As I said previously, the Atlantic Cities list isn't comprehensive.  And for this exercise I only used what they provided.  So I decided to toss a stick of dynamite into the mix by way of Highway Tear-outs.  And guess what, it won every major category listed above (despite scoring poorly in a few sub-categories like upfront costs/barriers.  Actually, that's the only negative score it accrued).

Highway Tear-out (score of next highest)
Value:  14 (11)
Costs: 22 (17)
Linear Weighted Net:  45 (36)
Exponential Weighted Net:  108 (79)

Does that reveal my biases?  Possibly.  Probably.  Or does it suggest that my biases are constructed upon strong urbanist understanding and principals and by favoring highway tear-outs?  I merely accurately predicted a bracket based on intervention efficacy power rankings.  And based on the metrics (that yes, I established according to my values) it wins.  Of course, can you really argue that highway tear-outs DON'T create the most value while generating the most ROI?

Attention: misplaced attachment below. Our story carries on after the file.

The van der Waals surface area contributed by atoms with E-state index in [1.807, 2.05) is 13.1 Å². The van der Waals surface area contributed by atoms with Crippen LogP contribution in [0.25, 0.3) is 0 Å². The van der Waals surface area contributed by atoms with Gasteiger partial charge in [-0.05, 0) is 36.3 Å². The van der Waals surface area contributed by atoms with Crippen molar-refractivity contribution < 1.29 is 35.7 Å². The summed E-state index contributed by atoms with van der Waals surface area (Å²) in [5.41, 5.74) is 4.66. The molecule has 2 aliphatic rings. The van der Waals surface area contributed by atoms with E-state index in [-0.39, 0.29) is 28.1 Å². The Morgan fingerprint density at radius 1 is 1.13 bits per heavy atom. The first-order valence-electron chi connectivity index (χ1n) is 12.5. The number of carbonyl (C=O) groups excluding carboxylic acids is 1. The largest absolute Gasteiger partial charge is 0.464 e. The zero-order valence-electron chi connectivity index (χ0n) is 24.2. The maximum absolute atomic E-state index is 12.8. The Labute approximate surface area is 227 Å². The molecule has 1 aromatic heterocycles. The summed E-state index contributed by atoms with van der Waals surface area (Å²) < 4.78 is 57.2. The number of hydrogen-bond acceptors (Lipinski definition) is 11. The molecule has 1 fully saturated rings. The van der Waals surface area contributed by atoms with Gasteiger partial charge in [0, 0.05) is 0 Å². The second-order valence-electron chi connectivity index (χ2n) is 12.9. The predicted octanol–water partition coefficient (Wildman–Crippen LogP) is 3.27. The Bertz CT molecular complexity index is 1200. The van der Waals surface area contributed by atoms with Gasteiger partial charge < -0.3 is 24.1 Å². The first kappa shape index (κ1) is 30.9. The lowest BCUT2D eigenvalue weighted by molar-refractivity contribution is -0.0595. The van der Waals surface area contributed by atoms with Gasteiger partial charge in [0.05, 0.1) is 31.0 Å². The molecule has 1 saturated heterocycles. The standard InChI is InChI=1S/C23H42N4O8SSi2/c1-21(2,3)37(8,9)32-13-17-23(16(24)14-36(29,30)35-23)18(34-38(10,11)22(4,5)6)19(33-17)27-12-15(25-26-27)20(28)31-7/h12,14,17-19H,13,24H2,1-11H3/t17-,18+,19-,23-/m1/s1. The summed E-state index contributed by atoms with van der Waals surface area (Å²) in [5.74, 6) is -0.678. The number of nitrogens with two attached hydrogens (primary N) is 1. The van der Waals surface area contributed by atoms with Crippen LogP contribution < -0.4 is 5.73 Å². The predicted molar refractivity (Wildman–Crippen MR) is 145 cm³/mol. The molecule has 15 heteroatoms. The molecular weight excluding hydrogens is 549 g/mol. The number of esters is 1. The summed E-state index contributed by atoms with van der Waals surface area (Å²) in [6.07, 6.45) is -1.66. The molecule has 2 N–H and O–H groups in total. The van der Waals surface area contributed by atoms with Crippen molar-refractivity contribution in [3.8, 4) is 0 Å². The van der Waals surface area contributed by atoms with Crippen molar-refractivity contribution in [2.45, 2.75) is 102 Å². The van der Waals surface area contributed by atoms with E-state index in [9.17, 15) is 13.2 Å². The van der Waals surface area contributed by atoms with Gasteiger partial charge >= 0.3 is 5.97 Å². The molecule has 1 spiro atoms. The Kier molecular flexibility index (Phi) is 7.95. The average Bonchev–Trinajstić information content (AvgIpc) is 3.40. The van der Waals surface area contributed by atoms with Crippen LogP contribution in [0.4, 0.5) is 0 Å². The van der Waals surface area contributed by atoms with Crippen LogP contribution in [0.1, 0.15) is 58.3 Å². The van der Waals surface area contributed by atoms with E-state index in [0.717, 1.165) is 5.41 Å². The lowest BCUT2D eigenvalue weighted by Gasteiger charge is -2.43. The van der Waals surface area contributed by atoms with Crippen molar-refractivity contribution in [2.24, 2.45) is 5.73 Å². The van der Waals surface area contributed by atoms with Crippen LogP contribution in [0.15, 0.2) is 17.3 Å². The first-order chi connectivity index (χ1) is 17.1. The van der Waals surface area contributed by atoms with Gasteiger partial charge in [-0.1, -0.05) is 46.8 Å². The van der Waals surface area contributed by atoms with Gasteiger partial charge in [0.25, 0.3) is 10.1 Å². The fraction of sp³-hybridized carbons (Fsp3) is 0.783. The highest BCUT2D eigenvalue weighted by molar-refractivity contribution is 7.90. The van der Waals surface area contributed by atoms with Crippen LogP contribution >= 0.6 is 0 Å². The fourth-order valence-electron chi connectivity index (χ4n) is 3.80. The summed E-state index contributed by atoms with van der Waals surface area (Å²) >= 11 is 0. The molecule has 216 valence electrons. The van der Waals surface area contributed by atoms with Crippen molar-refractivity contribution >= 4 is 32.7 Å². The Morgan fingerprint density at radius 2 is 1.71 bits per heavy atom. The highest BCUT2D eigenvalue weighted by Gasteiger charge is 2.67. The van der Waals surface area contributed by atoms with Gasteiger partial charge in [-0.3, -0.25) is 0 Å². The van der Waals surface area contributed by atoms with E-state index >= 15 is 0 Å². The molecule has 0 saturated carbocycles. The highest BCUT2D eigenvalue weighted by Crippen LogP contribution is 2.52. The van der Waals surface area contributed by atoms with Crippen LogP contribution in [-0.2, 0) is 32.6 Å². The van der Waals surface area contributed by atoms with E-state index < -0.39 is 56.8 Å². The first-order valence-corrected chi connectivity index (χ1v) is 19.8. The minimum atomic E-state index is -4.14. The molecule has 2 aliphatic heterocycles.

Thursday, March 28, 2013

Thirsty Thursday Linkages

First thing's first.

There is a proposal for a "Center of Innovation" for downtown Dallas.  That's great and we badly need educational opportunities for the under-privileged.  Though, decent education effectively by lottery and charity is again papering over deeper structural problems.  More bricks on the top of a house of cards.

There is also some really cool stuff proposed such as exposing kids to new, emerging technology such as 3D-printing, which promised to redistribute, decentralize, and democratize means of production.  Wherein I feel compelled to post this new video about 3D-printing used to mass produce assault weapons parts:



First, try to get past Wayne LaPierre's ridiculous statement, "only thing that stops a good guy with a gun is a bad guy with a gun."  Who defines who's good?  The white hat and black hat?  Pretty sure both sides of a duel think they're the good guy.

You can try to control the printer and the gun parts, the key here is the digital file and its ability to spread virally.